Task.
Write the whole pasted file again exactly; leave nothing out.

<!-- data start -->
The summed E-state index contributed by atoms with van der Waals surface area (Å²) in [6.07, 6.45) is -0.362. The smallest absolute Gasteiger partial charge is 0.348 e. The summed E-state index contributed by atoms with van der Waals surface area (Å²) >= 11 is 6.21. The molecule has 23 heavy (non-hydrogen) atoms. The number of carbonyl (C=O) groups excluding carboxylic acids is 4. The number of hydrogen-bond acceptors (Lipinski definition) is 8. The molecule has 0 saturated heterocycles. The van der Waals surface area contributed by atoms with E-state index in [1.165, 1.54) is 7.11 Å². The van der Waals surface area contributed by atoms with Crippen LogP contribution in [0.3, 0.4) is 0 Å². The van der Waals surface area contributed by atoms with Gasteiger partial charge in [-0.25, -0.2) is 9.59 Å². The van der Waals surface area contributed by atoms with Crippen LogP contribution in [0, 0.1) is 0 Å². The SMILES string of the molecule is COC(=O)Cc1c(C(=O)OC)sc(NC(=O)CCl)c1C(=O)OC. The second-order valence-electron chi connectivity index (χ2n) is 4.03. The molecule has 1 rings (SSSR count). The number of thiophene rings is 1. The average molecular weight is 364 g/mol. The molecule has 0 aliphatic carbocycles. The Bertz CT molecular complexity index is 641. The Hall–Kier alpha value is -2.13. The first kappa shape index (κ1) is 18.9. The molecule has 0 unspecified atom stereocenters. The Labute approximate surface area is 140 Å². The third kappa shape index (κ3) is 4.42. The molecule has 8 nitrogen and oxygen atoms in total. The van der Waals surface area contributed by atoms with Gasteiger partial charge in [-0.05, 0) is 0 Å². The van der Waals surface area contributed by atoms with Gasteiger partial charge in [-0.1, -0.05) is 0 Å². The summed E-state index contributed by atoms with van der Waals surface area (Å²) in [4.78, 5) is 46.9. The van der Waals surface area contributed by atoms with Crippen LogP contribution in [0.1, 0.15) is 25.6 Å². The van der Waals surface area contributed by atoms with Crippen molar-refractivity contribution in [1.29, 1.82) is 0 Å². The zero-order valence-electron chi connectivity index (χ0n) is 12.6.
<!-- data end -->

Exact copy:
The summed E-state index contributed by atoms with van der Waals surface area (Å²) in [6.07, 6.45) is -0.362. The smallest absolute Gasteiger partial charge is 0.348 e. The summed E-state index contributed by atoms with van der Waals surface area (Å²) >= 11 is 6.21. The molecule has 23 heavy (non-hydrogen) atoms. The number of carbonyl (C=O) groups excluding carboxylic acids is 4. The number of hydrogen-bond acceptors (Lipinski definition) is 8. The molecule has 0 saturated heterocycles. The van der Waals surface area contributed by atoms with E-state index in [1.165, 1.54) is 7.11 Å². The van der Waals surface area contributed by atoms with Crippen LogP contribution in [0.3, 0.4) is 0 Å². The van der Waals surface area contributed by atoms with Gasteiger partial charge in [-0.25, -0.2) is 9.59 Å². The van der Waals surface area contributed by atoms with Crippen LogP contribution in [0, 0.1) is 0 Å². The SMILES string of the molecule is COC(=O)Cc1c(C(=O)OC)sc(NC(=O)CCl)c1C(=O)OC. The second-order valence-electron chi connectivity index (χ2n) is 4.03. The molecule has 1 rings (SSSR count). The number of thiophene rings is 1. The average molecular weight is 364 g/mol. The molecule has 0 aliphatic carbocycles. The Bertz CT molecular complexity index is 641. The Hall–Kier alpha value is -2.13. The first kappa shape index (κ1) is 18.9. The molecule has 0 unspecified atom stereocenters. The Labute approximate surface area is 140 Å². The third kappa shape index (κ3) is 4.42. The molecule has 8 nitrogen and oxygen atoms in total. The van der Waals surface area contributed by atoms with Gasteiger partial charge in [-0.05, 0) is 0 Å². The van der Waals surface area contributed by atoms with Gasteiger partial charge in [-0.1, -0.05) is 0 Å². The summed E-state index contributed by atoms with van der Waals surface area (Å²) in [4.78, 5) is 46.9. The van der Waals surface area contributed by atoms with Crippen LogP contribution in [0.1, 0.15) is 25.6 Å². The van der Waals surface area contributed by atoms with Crippen molar-refractivity contribution in [1.29, 1.82) is 0 Å². The zero-order valence-electron chi connectivity index (χ0n) is 12.6.